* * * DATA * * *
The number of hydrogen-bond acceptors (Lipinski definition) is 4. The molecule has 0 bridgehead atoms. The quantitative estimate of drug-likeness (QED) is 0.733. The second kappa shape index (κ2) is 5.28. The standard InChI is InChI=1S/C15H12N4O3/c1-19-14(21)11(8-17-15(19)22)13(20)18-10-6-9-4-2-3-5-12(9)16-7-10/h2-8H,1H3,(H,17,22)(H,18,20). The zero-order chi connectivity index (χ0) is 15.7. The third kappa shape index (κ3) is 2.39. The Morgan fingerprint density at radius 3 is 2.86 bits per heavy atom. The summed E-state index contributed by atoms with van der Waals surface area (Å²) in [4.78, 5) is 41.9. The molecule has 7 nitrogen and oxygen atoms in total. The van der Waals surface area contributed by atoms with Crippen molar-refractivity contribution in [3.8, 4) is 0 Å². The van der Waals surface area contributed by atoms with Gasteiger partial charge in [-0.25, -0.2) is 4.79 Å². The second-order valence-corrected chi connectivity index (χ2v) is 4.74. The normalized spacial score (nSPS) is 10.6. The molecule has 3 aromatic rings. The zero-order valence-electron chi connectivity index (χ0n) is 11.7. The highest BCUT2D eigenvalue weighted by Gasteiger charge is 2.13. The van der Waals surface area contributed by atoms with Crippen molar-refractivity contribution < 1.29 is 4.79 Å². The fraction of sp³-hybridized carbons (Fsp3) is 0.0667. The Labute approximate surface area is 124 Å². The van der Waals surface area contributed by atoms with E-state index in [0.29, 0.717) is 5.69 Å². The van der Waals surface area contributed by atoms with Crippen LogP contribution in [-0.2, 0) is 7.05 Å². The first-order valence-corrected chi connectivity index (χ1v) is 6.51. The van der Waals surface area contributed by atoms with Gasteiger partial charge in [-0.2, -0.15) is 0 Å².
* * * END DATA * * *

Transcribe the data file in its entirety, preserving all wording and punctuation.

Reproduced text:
The number of hydrogen-bond acceptors (Lipinski definition) is 4. The molecule has 0 bridgehead atoms. The quantitative estimate of drug-likeness (QED) is 0.733. The second kappa shape index (κ2) is 5.28. The standard InChI is InChI=1S/C15H12N4O3/c1-19-14(21)11(8-17-15(19)22)13(20)18-10-6-9-4-2-3-5-12(9)16-7-10/h2-8H,1H3,(H,17,22)(H,18,20). The zero-order chi connectivity index (χ0) is 15.7. The third kappa shape index (κ3) is 2.39. The Morgan fingerprint density at radius 3 is 2.86 bits per heavy atom. The summed E-state index contributed by atoms with van der Waals surface area (Å²) in [4.78, 5) is 41.9. The molecule has 7 nitrogen and oxygen atoms in total. The van der Waals surface area contributed by atoms with Crippen molar-refractivity contribution in [3.8, 4) is 0 Å². The van der Waals surface area contributed by atoms with Gasteiger partial charge in [-0.25, -0.2) is 4.79 Å². The second-order valence-corrected chi connectivity index (χ2v) is 4.74. The normalized spacial score (nSPS) is 10.6. The molecule has 3 aromatic rings. The zero-order valence-electron chi connectivity index (χ0n) is 11.7. The highest BCUT2D eigenvalue weighted by Gasteiger charge is 2.13. The van der Waals surface area contributed by atoms with Crippen molar-refractivity contribution < 1.29 is 4.79 Å². The fraction of sp³-hybridized carbons (Fsp3) is 0.0667. The Labute approximate surface area is 124 Å². The van der Waals surface area contributed by atoms with E-state index in [0.29, 0.717) is 5.69 Å². The van der Waals surface area contributed by atoms with Crippen LogP contribution in [-0.2, 0) is 7.05 Å². The first-order valence-corrected chi connectivity index (χ1v) is 6.51. The van der Waals surface area contributed by atoms with Gasteiger partial charge in [-0.2, -0.15) is 0 Å².